Erosion, staff shortage threat to Assam''s national park

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Sukhendu Bhattacharya

Tinsukia (Assam), Feb 21 (PTI) Severe paucity of staffand large scale erosion has threatened the very existence ofthe Dibru Saikhowa national park in upper Assam, the secondlargest park in the state after Kaziranga and the only one tobe declared a biosphere reserve.

The total area of 765 sq km of the park which includesthe core and buffer areas comes only second to the over 800 sqkm Kaziranga national park a world heritage site which is hometo the famed and highly endangered one horned rhinos.

Park officials say severe staff shortage and erosionby the river Guijan which runs through the park has caused athreat to its existence since being declared a national parkin 1999.

While there was a requirement of at least 102 forestguards the existing strength was only 30 and in case offoresters there were only seven of them when the requirednumber was 31.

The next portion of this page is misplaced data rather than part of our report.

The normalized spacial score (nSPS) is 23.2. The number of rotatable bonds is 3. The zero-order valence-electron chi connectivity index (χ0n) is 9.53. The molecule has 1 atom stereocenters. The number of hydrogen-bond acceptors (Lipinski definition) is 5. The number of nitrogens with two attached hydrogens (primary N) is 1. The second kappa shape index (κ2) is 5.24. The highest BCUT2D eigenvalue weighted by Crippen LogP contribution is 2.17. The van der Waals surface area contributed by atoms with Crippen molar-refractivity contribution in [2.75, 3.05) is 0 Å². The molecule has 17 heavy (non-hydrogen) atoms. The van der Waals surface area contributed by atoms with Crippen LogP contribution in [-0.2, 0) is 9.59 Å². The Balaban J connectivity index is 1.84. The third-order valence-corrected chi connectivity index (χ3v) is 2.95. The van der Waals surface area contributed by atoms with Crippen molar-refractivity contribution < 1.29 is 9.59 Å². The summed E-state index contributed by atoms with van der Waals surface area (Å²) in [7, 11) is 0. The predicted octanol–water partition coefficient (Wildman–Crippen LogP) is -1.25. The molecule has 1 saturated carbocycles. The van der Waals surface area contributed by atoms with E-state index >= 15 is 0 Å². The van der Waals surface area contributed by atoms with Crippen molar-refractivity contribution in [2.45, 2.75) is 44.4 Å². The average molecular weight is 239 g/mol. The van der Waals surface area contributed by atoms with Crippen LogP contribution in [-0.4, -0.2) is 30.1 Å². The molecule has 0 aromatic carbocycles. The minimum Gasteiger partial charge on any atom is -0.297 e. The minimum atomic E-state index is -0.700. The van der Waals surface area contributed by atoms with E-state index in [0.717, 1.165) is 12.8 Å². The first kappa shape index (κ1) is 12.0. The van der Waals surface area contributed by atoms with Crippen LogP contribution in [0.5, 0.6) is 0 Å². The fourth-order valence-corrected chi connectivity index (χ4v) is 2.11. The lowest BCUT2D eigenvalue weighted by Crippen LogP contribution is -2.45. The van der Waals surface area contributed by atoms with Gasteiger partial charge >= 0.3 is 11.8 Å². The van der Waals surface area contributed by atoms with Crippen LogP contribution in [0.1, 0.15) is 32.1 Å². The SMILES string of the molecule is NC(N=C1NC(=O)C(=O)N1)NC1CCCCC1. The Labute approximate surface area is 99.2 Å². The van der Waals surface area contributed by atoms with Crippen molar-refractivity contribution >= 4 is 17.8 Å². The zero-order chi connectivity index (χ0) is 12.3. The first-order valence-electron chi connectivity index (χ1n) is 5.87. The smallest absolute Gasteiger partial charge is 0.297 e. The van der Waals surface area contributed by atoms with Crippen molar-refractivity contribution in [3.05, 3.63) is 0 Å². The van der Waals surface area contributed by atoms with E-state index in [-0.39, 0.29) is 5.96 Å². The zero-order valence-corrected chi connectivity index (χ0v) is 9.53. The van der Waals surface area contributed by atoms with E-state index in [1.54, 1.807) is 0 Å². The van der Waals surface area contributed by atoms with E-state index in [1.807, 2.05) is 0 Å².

Unfortunately there are no no deputy rangers and noboatman to ferry the guards through the Guijan river to thepark.

Apart from the poor staff strength another majorthreat to the park is the existence of two villages of Laikaand Dadhia with the villagers exerting pressure on the corearea.

Tinsukia wildlife divisional forest officer VaibhavMathur says that the park is totally inundated during monsoonand the terrain being flat wild animals struggle to find highground.

Water of the rivers Lohit, Dihang, Dibang, Dibru andthe mighty Brahmaputra has being constantly eroding the park''score area, he says.

"Moreover the two village, inhabited by the tribalMising community, exert pressure on the core area in the formof firewood collection, timber felling and occasionalpoaching", says Mathur.

Fishing which is a way of life of Mising communityalso poses a severe stress on the habitat which is alsopristine bird area, the forest official said.

The fringe villages along the southern boundary takefull advantage of the innumerable rivulets to enter the parkand engage in fish collection, firewood as well asillegalities as timber felling, he points out.

"Lack of manpower to patrol the forests is a severesystemic inadequacy with which the wildlife manager managingthe Dibri Saikhowa park has to constantly deal with", he says.

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